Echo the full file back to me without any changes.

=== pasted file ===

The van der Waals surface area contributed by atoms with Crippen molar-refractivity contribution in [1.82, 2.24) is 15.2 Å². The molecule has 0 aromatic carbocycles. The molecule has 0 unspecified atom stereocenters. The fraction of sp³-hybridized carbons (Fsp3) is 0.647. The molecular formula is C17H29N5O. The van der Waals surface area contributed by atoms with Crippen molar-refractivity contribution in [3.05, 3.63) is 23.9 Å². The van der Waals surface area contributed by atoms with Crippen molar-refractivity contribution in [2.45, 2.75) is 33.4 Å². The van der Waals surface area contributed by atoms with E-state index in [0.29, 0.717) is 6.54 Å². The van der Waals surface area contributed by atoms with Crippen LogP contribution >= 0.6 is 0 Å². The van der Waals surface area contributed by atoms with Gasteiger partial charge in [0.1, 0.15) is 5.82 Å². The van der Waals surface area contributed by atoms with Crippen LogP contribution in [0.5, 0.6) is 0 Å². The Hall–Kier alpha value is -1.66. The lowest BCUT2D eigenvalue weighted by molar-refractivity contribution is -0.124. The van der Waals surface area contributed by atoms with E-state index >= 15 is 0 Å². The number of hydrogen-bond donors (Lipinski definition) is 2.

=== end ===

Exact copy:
The van der Waals surface area contributed by atoms with Crippen molar-refractivity contribution in [1.82, 2.24) is 15.2 Å². The molecule has 0 aromatic carbocycles. The molecule has 0 unspecified atom stereocenters. The fraction of sp³-hybridized carbons (Fsp3) is 0.647. The molecular formula is C17H29N5O. The van der Waals surface area contributed by atoms with Crippen molar-refractivity contribution in [3.05, 3.63) is 23.9 Å². The van der Waals surface area contributed by atoms with Crippen molar-refractivity contribution in [2.45, 2.75) is 33.4 Å². The van der Waals surface area contributed by atoms with E-state index in [0.29, 0.717) is 6.54 Å². The van der Waals surface area contributed by atoms with Crippen LogP contribution >= 0.6 is 0 Å². The van der Waals surface area contributed by atoms with Gasteiger partial charge in [0.1, 0.15) is 5.82 Å². The van der Waals surface area contributed by atoms with Crippen LogP contribution in [0.5, 0.6) is 0 Å². The Hall–Kier alpha value is -1.66. The lowest BCUT2D eigenvalue weighted by molar-refractivity contribution is -0.124. The van der Waals surface area contributed by atoms with E-state index >= 15 is 0 Å². The number of hydrogen-bond donors (Lipinski definition) is 2.